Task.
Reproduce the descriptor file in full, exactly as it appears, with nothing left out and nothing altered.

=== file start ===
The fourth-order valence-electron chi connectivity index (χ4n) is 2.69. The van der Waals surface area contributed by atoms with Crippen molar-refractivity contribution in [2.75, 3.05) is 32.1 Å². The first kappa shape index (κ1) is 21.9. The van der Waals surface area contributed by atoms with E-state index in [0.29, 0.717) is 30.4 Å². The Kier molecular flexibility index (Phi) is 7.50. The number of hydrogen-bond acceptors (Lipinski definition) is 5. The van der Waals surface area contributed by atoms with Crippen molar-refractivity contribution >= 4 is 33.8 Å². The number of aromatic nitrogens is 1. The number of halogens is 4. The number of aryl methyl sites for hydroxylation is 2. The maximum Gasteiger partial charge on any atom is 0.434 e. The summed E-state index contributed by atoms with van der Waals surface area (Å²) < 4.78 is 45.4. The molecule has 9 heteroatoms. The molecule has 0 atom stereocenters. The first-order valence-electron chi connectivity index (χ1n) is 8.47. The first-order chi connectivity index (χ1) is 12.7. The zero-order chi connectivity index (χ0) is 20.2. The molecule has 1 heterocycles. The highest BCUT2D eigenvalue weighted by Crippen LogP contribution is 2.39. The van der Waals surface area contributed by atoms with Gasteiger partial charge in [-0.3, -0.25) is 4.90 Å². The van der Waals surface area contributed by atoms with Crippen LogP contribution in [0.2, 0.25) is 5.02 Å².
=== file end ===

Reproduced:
The fourth-order valence-electron chi connectivity index (χ4n) is 2.69. The van der Waals surface area contributed by atoms with Crippen molar-refractivity contribution in [2.75, 3.05) is 32.1 Å². The first kappa shape index (κ1) is 21.9. The van der Waals surface area contributed by atoms with E-state index in [0.29, 0.717) is 30.4 Å². The Kier molecular flexibility index (Phi) is 7.50. The number of hydrogen-bond acceptors (Lipinski definition) is 5. The van der Waals surface area contributed by atoms with Crippen molar-refractivity contribution >= 4 is 33.8 Å². The number of aromatic nitrogens is 1. The number of halogens is 4. The number of aryl methyl sites for hydroxylation is 2. The maximum Gasteiger partial charge on any atom is 0.434 e. The summed E-state index contributed by atoms with van der Waals surface area (Å²) < 4.78 is 45.4. The molecule has 9 heteroatoms. The molecule has 0 atom stereocenters. The first-order valence-electron chi connectivity index (χ1n) is 8.47. The first-order chi connectivity index (χ1) is 12.7. The zero-order chi connectivity index (χ0) is 20.2. The molecule has 1 heterocycles. The highest BCUT2D eigenvalue weighted by Crippen LogP contribution is 2.39. The van der Waals surface area contributed by atoms with Gasteiger partial charge in [-0.3, -0.25) is 4.90 Å². The van der Waals surface area contributed by atoms with Crippen LogP contribution in [0.2, 0.25) is 5.02 Å².